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The menace of fakes

The menace of fakes
Highlights

Oscar Fingal O\'Flahertie Wills Wilde, the prolific Irish writer popular as Oscar Wilde, once said, \"Imitation is the sincerest form of flattery that mediocrity can pay to greatness.” That may be true in the case of an individual. But when it comes to products and services, the ramifications of an imitation are far and wide, causing immense damage in multiple ways to people and the society at large

Oscar Fingal O'Flahertie Wills Wilde, the prolific Irish writer popular as Oscar Wilde, once said, "Imitation is the sincerest form of flattery that mediocrity can pay to greatness.” That may be true in the case of an individual. But when it comes to products and services, the ramifications of an imitation are far and wide, causing immense damage in multiple ways to people and the society at large.

For instance, a fake or duplicate automobile part may result in a fatal accident. A counterfeit component that goes into an aircraft will invariably put lives of hundreds at risk. And it's obviously difficult to estimate the damage caused by counterfeit pharmaceuticals, food products, and intoxicants like liquor.

The other tell-tale example closer home is the havoc that spurious cotton seeds caused to thousands of farmers in Andhra Pradesh and Telangana. A number of farmers ended their lives in the two states, unable to stomach the economic losses caused by the handiwork of a few greedy anti-social elements.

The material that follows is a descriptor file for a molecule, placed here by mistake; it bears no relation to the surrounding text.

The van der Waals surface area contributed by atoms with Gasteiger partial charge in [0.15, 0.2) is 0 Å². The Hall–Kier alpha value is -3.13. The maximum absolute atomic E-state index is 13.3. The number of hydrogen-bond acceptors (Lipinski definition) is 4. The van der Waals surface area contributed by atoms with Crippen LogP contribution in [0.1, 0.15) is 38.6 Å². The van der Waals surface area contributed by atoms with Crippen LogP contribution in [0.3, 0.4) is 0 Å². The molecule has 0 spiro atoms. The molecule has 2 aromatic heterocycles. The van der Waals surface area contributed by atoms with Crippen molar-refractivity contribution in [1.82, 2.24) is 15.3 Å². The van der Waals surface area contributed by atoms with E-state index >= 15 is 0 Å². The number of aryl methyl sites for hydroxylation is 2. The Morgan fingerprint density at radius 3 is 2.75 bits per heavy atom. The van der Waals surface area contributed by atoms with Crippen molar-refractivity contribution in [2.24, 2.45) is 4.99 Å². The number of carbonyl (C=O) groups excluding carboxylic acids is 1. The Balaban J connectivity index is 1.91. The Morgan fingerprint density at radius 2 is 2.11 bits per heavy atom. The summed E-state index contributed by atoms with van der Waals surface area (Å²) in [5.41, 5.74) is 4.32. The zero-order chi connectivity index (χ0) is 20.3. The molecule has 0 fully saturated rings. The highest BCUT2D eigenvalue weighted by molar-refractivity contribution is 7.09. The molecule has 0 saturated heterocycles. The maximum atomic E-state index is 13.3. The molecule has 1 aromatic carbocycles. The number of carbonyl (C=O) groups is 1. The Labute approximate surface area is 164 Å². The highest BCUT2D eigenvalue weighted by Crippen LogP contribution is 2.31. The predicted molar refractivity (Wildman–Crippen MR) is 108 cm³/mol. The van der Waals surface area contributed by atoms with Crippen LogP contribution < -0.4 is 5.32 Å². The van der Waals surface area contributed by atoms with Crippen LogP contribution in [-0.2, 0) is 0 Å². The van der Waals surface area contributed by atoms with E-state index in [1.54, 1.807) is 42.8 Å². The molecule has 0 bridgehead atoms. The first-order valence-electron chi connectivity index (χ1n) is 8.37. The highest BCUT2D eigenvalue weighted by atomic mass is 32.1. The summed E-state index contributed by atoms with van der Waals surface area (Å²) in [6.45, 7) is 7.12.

But the menace of fake goods is not just confined to India or our Telugu states. It's a global phenomenon that poses danger to every walk of life. Though there are no precise estimates of global illicit trade, given the way it is shrouded in mystery, a 2016 report by Organisation for Economic Co-operation and Development (OECD) pegged global economic and social costs due to counterfeiting and piracy at $737 billion to $898 billion in 2013. The amount equals nearly 40 per cent of India's total GDP.

That's how big the global counterfeit industry is now. And it's growing faster than the real trade. The OECD report says the menace is expected to grow by 108 per cent to $1.54 trillion to $1.87 trillion by 2022. That will be in just five years. The International Chamber of Commerce (ICC) also estimates that counterfeit goods account for five to seven per cent of world trade. As per the World Trade Organisation, global merchandise exports stood at a whopping $16 trillion in 2015. A five per cent of that works out to be $800 billion.

So, it's no surprise that a joint report released by industry body FICCI and global consultancy firm KPMG on Monday revealed alarming trends in illicit trade in India. According to it, illicit trade and counterfeiting is rampant in tobacco, liquor, auto parts, packaged foods, FMCG and even in mobile phones. For instance, illicit trade in cigarettes zoomed by Rs 5,775 crore between 2010 and 2015. It's alone worth a whopping Rs 25,000 crore now. The numbers for auto parts, food items and FMCG are equally numbing.

Another disturbing element is that a significant part of the proceeds from the counterfeit business is being funnelled into terrorist activities and organised crime. That and immense losses to the country's economy caused by imitators underline an immediate need for curbing the growing menace of counterfeits.

As the FICCI-KPMG report suggests, the central government should strengthen intellectual property laws and create a special task force with the active involvement of the industry. Also, social media is an effective tool to create awareness against it. It's time to act before it's too late!

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